In vitro immune function in laboratory-reared age-0 smallmouth bass (Micropterus dolomieu) relative to diet

We report the results from a study evaluating a commercially available artificial pelleted diet for bass and live feed (fathead minnows). Following a six-month diet-acclimation period, age-0 smallmouth bass were assessed using morphometric measures, histologic and immune-function end points using conventional methods, miniaturized cell isolation and assay methods as well as imaging flow cytometry. Fish on the two diets did not significantly differ in length, weight, or condition factor, indicating that growth was similar in the two groups. Histologic examination revealed relatively higher levels of macrophage aggregates and accumulation of ceroid/lipofuscin in the spleen as well as hepatocyte changes in the pellet-fed group. Leukocytes from the pellet-fed group exhibited significantly elevated bactericidal activity and significantly depressed mitogen response compared to fish fed live feed. Following exposure to a known inducer of inflammatory responses, bacterial lipopolysaccharide, responses including the transition of leukocytes to an apoptotic/necrotic condition differed significantly based on diet. Histologic findings were consistent with the occurrence of diet-related oxidative stress in the pellet-fed fish. Oxidative stress can be induced by multiple factors including environmental pollutants. For a diet to be useful in laboratory-based studies, it cannot elicit response that could also be induced by experimental treatments. To do so greatly complicates the detection o...
Source: Fish and Shellfish Immunology - Category: Biology Source Type: research

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Conclusions: We found that perceived stigma in health care settings was a potential barrier to good health. Prior studies have illustrated that negative health outcomes are common for patients who avoid or delay care; thus, the unfortunate conclusion is that even in a diverse, heterogeneous community, stigma persists and may negatively affect well-being. Therefore, eliminating stigma in clinical settings should be a top priority for health care providers and public health professionals seeking to improve health equity.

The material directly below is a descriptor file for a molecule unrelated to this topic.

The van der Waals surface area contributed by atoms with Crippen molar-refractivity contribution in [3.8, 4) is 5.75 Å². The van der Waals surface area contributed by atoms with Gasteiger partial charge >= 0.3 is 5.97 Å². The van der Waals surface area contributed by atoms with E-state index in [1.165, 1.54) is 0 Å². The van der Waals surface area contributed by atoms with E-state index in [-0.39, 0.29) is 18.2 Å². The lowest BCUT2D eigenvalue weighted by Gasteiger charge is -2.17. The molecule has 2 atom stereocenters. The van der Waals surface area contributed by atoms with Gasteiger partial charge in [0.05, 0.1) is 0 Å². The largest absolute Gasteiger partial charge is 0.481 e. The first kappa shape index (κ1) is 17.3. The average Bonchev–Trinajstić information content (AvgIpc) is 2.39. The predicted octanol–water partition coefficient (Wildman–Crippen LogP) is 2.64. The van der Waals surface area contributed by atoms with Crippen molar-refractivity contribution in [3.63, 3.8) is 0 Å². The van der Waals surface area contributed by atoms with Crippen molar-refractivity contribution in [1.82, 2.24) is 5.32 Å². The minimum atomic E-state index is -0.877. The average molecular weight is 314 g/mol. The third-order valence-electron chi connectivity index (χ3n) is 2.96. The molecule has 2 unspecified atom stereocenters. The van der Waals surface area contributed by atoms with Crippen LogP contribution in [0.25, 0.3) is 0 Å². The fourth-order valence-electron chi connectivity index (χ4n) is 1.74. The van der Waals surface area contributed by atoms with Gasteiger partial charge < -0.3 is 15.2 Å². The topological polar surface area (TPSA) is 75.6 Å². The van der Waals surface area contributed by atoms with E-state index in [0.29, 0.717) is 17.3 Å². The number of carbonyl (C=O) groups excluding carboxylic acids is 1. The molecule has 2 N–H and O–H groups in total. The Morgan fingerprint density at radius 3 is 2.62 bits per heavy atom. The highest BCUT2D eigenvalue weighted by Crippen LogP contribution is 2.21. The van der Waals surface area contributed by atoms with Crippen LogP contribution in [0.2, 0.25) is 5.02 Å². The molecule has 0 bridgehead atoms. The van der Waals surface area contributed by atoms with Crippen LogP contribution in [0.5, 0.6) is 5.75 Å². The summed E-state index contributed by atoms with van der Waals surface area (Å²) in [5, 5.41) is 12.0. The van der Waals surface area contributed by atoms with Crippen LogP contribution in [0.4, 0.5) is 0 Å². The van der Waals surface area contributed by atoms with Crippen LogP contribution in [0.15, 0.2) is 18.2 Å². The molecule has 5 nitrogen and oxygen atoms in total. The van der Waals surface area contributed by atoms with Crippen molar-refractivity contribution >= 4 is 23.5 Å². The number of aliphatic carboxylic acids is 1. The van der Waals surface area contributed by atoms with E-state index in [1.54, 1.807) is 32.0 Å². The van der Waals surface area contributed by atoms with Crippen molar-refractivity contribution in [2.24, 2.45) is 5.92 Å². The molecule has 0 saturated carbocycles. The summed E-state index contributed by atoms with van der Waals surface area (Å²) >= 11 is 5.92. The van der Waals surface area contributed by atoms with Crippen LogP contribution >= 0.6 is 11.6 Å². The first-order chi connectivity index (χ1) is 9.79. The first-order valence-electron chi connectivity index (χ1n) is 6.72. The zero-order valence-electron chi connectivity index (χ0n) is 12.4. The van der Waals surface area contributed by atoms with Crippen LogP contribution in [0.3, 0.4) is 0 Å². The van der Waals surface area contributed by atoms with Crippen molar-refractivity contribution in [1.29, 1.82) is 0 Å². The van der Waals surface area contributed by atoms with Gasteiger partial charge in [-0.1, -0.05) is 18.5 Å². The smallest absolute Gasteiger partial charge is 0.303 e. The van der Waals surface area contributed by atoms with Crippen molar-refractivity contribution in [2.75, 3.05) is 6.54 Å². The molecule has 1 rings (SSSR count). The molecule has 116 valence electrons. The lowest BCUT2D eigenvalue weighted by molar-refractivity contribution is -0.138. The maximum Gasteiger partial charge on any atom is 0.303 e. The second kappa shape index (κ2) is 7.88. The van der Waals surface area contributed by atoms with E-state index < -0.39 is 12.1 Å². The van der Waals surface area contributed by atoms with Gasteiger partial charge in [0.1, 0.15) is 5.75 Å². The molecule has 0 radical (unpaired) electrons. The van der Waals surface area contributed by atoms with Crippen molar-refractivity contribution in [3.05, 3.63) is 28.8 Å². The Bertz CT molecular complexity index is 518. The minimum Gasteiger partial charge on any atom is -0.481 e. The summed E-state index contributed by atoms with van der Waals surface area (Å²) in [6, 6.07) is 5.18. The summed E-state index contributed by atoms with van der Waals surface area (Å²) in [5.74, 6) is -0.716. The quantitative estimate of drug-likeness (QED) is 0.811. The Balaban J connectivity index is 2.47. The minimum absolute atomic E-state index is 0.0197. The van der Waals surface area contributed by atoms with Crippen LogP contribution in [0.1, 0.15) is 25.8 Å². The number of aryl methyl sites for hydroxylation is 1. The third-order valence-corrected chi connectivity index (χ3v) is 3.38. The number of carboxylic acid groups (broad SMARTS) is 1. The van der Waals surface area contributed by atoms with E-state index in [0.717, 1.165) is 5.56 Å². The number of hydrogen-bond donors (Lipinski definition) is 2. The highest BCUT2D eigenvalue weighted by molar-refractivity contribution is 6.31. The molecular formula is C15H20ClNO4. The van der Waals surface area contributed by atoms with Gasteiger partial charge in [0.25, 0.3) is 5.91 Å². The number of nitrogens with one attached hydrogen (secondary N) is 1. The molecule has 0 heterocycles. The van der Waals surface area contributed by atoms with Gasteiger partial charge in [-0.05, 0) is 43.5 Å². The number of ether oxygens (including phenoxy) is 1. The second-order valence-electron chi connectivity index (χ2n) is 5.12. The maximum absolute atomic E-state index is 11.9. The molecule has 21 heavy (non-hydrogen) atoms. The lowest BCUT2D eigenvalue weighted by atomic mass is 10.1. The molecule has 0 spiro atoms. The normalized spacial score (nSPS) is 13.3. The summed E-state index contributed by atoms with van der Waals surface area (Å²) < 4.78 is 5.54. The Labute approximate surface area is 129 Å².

Source: Medical Care - Category: Health Management Tags: Original Articles Source Type: research
Would having diagnosed anxiety or depression affect chances of getting into medical school if the school finds out an applicant has such problems?
Source: Student Doctor Network - Category: Universities & Medical Training Authors: Tags: Pre-Medical - MD Source Type: forums
You're reading 7 Ways to Find Peace of Mind and Inner Calm, originally posted on Pick the Brain | Motivation and Self Improvement. If you're enjoying this, please visit our site for more inspirational articles. All our life, we keep on seeking the peace of mind but it is important to understand that it is not something we can buy or seek. We often get indulged in the process of seeking peace rather than attaining it. Happiness or peace is not something we can grasp, it comes from within. Yes, of course, we can try to meet people we love or buy things we like but peace is not just confined to materialistic pleasure. In...
Source: PickTheBrain | Motivation and Self Improvement - Category: Consumer Health News Authors: Tags: featured happiness meditation calm inner peace self improvement Source Type: blogs
ConclusionsThis underlines the importance of prevention and treatment for neuropsychiatric symptoms in ICU survivors in general, not only in specific patient groups.
Source: Journal of Critical Care - Category: Gastroenterology Source Type: research